|Oct 30, 2013|
"Misalliance: Rethinking Ngo Dinh Diem and the Roots of America's Intervention in the Vietnam War, 1954-1963"
Edward G. Miller, Department of History, Dartmouth University
During the 1950s, U.S. leaders hailed South Vietnamese leader Ngo Dinh Diem as model Cold War ally and funneled massive amounts of aid to his regime. But in 1963, Diem was ousted and assassinated in a coup backed by Washington. In this talk, Edward Miller revises the conventional wisdom about Diem and his rise and fall. By depicting Diem as a shrewd and ruthless operator with his own vision for Vietnam's modernization, Miller explains why he and his American allies clashed early and often over questions of reform and development. In 1963, these clashes, in combination with rising internal resistance to Diem's nation building programs, led to a crisis that fractured the alliance and changed the course of the Vietnam War.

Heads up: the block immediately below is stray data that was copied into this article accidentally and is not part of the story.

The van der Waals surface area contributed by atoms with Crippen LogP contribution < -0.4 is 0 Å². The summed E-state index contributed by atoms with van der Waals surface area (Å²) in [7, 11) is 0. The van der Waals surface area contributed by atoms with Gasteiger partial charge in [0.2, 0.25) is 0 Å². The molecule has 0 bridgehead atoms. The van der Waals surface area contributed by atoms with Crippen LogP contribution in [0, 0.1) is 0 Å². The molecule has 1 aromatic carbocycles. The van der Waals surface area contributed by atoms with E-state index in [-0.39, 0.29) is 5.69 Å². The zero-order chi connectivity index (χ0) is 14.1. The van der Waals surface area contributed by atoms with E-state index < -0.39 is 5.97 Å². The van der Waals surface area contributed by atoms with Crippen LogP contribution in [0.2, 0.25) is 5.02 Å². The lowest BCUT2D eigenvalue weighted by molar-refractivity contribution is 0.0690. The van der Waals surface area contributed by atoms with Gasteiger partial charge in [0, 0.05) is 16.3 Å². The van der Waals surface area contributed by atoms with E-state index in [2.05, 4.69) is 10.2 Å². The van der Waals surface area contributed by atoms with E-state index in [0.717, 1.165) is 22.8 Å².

Edward Miller is Associate Professor of History at Dartmouth College. His research examines the Vietnam War from international and transnational history perspectives. He is especially interested in the ways in which the war was shaped by global contests over development, modernization, and nation building. He is the author of Misalliance: Ngo Dinh Diem, the United States, and the Fate of South Vietnam (Harvard University Press, 2013), as well as The Vietnam War: A Documentary Reader, to be published by Wiley-Blackwell in 2014. Prof. Miller is currently working on a history of insurgency and counterinsurgency in Vietnam’s Ben Tre province during the era of the Indochina Wars.
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